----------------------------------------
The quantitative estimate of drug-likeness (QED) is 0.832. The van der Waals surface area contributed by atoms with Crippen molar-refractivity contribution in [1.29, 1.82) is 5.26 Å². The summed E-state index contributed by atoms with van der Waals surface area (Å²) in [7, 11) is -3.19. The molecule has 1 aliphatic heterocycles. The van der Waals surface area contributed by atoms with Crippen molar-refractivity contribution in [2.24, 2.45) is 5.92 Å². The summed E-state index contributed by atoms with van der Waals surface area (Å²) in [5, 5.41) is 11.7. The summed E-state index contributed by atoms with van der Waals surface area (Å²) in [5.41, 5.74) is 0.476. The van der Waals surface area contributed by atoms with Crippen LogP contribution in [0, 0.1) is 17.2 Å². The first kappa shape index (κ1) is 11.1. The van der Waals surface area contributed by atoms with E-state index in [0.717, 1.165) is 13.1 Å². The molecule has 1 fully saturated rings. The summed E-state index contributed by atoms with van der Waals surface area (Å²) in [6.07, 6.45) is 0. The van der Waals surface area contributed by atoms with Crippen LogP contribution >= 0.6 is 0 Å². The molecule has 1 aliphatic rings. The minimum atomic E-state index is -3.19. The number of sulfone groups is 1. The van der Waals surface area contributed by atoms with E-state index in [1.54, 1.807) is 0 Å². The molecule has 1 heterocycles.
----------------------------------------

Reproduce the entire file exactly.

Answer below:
The quantitative estimate of drug-likeness (QED) is 0.832. The van der Waals surface area contributed by atoms with Crippen molar-refractivity contribution in [1.29, 1.82) is 5.26 Å². The summed E-state index contributed by atoms with van der Waals surface area (Å²) in [7, 11) is -3.19. The molecule has 1 aliphatic heterocycles. The van der Waals surface area contributed by atoms with Crippen molar-refractivity contribution in [2.24, 2.45) is 5.92 Å². The summed E-state index contributed by atoms with van der Waals surface area (Å²) in [5, 5.41) is 11.7. The summed E-state index contributed by atoms with van der Waals surface area (Å²) in [5.41, 5.74) is 0.476. The van der Waals surface area contributed by atoms with Crippen LogP contribution in [0, 0.1) is 17.2 Å². The first kappa shape index (κ1) is 11.1. The van der Waals surface area contributed by atoms with E-state index in [0.717, 1.165) is 13.1 Å². The molecule has 1 fully saturated rings. The summed E-state index contributed by atoms with van der Waals surface area (Å²) in [6.07, 6.45) is 0. The van der Waals surface area contributed by atoms with Crippen LogP contribution >= 0.6 is 0 Å². The molecule has 1 aliphatic rings. The minimum atomic E-state index is -3.19. The number of sulfone groups is 1. The van der Waals surface area contributed by atoms with E-state index in [1.54, 1.807) is 0 Å². The molecule has 1 heterocycles.